Make a Coffee Can Flower Pot


Winter, when there’s not much to do but dream with seed catalogs, is a perfect time to play with the fun and crafty garden projects you won’t have time for later when you’re over here hoeing. You’re going to be over here with your hoe, right?

It’s suddenly so quiet.

You can recycle all sorts of things around the house into flower pots, but one of the easiest is a metal coffee can. It’s just the right size to make a nice flower pot. You can drill holes in the bottom for drainage, or just pile some rocks in there. The metal also makes a great surface on which to play.

First, drink ALL the coffee so that you are completely spazzed out and filled with energy! Knock out those winter doldrums! Then get rid of the plastic label and thoroughly wash out the can.

If you want the bachelor pad look, you could use the shiny can just as it is, but there are so many crafty options with paint and decoupage, either by themselves or in combination. Or you could glue little things onto the pot–seeds, beans, cord, and so on. If you’re feeling artsy, you could make pictures or other designs. I used metal paint in two colors for a two-tone pattern. After I finished painting the pot, I sealed it with a polyurethane spray.

Yes, it’s too cold to paint.

That’s not stopping us! Plus, painting in the cold makes paint go all blobby and weird, which is awesome.

I spread out some newspaper and placed the can on a box so it would be easy to pick up the box to bring the can inside (without having to touch the wet can) to dry where it’s not 20 degrees. Cold or no cold, spray painting has to be done outside.

I did a first very light and deliberately uneven coating with a matte copper. Once that dried, I sprayed a matte silver around the top, only spraying down a few inches. The silver paint had actually been stored outside. The thick, cold paint made for a nice textural effect. Then I sprayed some more with the copper, lower down on the can, deliberately allowing for some drips.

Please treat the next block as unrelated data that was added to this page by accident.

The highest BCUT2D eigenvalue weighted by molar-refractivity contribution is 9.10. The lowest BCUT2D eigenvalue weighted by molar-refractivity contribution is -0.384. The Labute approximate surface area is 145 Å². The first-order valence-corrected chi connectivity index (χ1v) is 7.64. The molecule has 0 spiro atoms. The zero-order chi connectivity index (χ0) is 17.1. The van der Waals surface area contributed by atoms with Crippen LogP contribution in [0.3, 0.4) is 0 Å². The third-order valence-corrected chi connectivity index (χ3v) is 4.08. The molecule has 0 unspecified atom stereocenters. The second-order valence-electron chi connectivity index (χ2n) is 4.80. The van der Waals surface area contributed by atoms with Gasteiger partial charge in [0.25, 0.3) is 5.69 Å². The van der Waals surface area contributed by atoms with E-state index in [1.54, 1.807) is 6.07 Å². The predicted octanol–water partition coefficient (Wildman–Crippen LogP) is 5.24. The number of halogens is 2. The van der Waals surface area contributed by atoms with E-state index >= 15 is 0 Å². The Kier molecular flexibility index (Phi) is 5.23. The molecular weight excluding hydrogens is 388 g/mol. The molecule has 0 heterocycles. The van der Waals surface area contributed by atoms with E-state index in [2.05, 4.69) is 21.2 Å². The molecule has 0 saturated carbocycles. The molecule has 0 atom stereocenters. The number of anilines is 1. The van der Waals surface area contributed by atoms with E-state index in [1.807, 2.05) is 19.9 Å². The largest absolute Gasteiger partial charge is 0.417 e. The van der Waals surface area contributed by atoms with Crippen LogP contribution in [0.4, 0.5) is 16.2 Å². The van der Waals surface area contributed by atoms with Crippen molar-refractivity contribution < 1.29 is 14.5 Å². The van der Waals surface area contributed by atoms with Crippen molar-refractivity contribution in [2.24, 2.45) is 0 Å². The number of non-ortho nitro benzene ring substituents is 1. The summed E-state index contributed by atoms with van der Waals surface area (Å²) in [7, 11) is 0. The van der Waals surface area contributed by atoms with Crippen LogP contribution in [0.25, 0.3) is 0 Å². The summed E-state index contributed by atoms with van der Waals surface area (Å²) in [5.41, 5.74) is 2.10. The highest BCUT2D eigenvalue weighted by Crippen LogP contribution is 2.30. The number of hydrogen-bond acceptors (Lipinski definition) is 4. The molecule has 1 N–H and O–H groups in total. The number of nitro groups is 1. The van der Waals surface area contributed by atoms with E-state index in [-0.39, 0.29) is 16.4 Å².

I perused my results and found them primitively and imperfectly perfect. I don’t like perfect stuff. Imperfect is so much more interesting.

I can hardly wait to see some flowers blooming in this pot!

This is a relatively quick little project that makes a pretty and unique pot almost for free, repurposing the coffee can and using small amounts of craft supplies that you probably already have on hand. And it makes Spring feel a teeny bit closer.

Like you just wrote her a love note.


  1. Nic, SD says:

    Never woulda thought to use the paint that was outside and weird, and the silver bit at the top is the best part! That’s really cool.

  2. maryann says:

    Don’t forget that you can make luminaries out of the cans too for decorating your stairs come summer.

  3. greensborodailyphoto says:

    Coffee cans are quickly being replaced by plastic containers with molded handles. These planters will look nostalgic even with the wrappers left on! At any rate, bring on the growth. This barren look is getting old!

  4. joycee says:

    Dear Spring,